Denver: National Western Stock Show at ‘critical juncture’ |

Denver: National Western Stock Show at ‘critical juncture’

AP PhotoExhibitors prepare animals for sale in the yards for the opening of the 103rd edition of the National Western Stock Show in Denver, Colorado.

DENVER, Colorado ” Pat Grant has a 103-year-old idea for spurring the economy ” keep the National Western Stock Show in Denver, Colorado going and growing so it endures for several more decades.

The 103rd edition of the stock show, rodeo and horse competition that started Saturday is at a critical juncture, said Grant, National Western president and chief executive.

The event that draws thousands of participants from most of the 50 states and several foreign countries has grown in attendance and participation, but Grant said its future is uncertain.

The 90-acre stock show and horse show complex in north Denver is landlocked, hemmed in by Interstate 70, railroad tracks, the South Platte River, a major city street and houses.

If the show stays put, it could lose land and buildings because the state is studying whether to realign or rebuild the part of the interstate that crosses over the site.

Raising money to relocate in one of the nation’s worst recessions in decades will be tough, but Grant said moving might be the only way to make sure the National Western survives. He said he thinks investing in one of the country’s premier showcases for agriculture would pay big dividends.

“We have to get people to understand the challenges and pressures we’re under,” Grant said. “If that’s not answered, there won’t be a National Western 10, 20 years from now, at some point in the future.”

Hank Brown, a former U.S. senator and University of Colorado president, was one of the political and business leaders on a committee that recently took a look at the National Western’s situation.

“The committee unanimously acknowledged that they have to find a new home,” Brown said.

Grant and other National Western officials are meeting with other agriculture and civic groups to explore such ideas as combining the stock show complex with a Western heritage center.

The National Western is also still discussing the possibility of teaming with International Speedway Corp. at a new site in the metro area. Grant said there is overlap between stock show and rodeo fans and NASCAR fans.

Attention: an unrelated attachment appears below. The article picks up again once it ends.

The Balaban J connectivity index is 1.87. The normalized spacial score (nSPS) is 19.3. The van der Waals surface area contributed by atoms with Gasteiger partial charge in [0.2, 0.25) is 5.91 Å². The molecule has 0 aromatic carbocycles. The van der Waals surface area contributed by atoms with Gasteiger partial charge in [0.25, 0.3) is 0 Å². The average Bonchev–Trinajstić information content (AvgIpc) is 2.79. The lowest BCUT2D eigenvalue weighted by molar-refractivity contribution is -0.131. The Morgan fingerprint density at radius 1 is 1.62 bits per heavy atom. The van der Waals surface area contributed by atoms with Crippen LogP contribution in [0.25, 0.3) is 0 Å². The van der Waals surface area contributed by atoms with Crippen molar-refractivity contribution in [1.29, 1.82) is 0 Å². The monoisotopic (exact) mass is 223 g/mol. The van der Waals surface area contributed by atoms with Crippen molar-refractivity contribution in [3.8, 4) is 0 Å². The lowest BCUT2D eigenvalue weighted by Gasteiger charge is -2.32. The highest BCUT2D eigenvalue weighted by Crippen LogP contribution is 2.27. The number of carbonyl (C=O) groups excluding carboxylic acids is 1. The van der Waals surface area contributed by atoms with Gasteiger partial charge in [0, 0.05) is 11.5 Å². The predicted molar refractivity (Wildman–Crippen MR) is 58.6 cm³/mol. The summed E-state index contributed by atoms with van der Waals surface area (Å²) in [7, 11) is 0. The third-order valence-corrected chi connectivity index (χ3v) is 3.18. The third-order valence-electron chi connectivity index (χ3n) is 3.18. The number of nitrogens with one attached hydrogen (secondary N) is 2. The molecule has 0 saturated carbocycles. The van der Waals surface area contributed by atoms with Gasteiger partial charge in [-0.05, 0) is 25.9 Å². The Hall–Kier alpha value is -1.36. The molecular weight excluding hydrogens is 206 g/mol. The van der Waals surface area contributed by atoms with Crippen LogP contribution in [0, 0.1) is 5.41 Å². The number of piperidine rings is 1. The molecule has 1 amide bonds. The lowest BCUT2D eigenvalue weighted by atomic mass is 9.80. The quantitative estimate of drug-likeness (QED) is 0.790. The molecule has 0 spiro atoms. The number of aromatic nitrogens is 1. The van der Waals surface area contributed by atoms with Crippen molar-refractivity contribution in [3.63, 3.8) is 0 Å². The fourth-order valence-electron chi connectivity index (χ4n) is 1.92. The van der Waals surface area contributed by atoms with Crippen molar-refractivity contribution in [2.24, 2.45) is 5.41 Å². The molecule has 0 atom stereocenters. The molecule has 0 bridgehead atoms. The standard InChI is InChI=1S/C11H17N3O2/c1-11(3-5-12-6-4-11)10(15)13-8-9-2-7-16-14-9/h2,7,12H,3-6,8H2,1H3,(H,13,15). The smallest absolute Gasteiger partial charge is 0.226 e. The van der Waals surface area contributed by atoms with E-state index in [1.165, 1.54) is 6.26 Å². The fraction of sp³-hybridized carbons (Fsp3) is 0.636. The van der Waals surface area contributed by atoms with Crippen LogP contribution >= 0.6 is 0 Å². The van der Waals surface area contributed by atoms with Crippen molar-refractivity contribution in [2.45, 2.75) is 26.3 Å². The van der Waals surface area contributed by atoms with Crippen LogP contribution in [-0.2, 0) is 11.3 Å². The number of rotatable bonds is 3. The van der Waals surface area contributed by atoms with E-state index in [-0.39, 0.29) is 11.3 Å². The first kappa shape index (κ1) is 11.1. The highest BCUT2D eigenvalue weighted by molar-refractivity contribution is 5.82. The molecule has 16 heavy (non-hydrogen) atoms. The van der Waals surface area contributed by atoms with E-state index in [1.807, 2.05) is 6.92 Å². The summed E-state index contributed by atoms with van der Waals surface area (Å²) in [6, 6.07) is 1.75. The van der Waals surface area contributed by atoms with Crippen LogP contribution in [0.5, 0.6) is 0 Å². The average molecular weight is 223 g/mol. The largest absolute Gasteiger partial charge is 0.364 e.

Grant, a former state legislator, is also looking to state and local officials for support and ideas. After all, he said, Gov. Bill Ritter talked last week in the annual state of the state address about sparking the economy.

“They ought to think about the economic development impact of the National Western,” Grant said. “A lot of business is accomplished here.”

Ranchers, farmers and business people from across the country and world travel to Denver for the annual 16-day event to sell animals, swap information and network. Grant said livestock sales during last year’s stock show generated nearly $8 million.

A 1998 Denver Metro Chamber of Commerce study showed the stock show generated about $84 million in direct economic benefits, including hotel and restaurant business, in the metro area. An updated study hasn’t been done.

And Colorado Agriculture Commissioner John Stulp said the livestock industry continues to be an important part of the state economy. He said cash receipts of the state’s beef industry total about $3 billion annually, making it the agriculture industry’s largest segment.

The stock show is a national draw because it’s a showcase for the latest in genetics and breeding, said William Wailes, head of Colorado State University’s animal sciences department.

The International Livestock Congress-USA will meet Tuesday in Denver. The congress is sponsored in part by the National Western, the National Cattlemen’s Foundation and the International Stockmen’s Educational Foundation.

The number of entries of horses, cattle, hogs, sheep, poultry and other livestock for sale and display at the National Western is down slightly this year from last year’s roughly 15,000. Bill Angell, the show’s livestock manager, said the number of cattle entries is down about 10 percent from more than 10,000 last year, but he thinks the final number will be higher than the preregistrations.

“We’ve already seen the first wave of cattle and the barns are full,” Angell said. “Fuel prices have come down, so it will be easier for people to get here now.”

Overall attendance last year was 673,449 people. The record was 726,972 in 2006 at the National Western’s 100th anniversary.

The stock show runs through Jan. 25.

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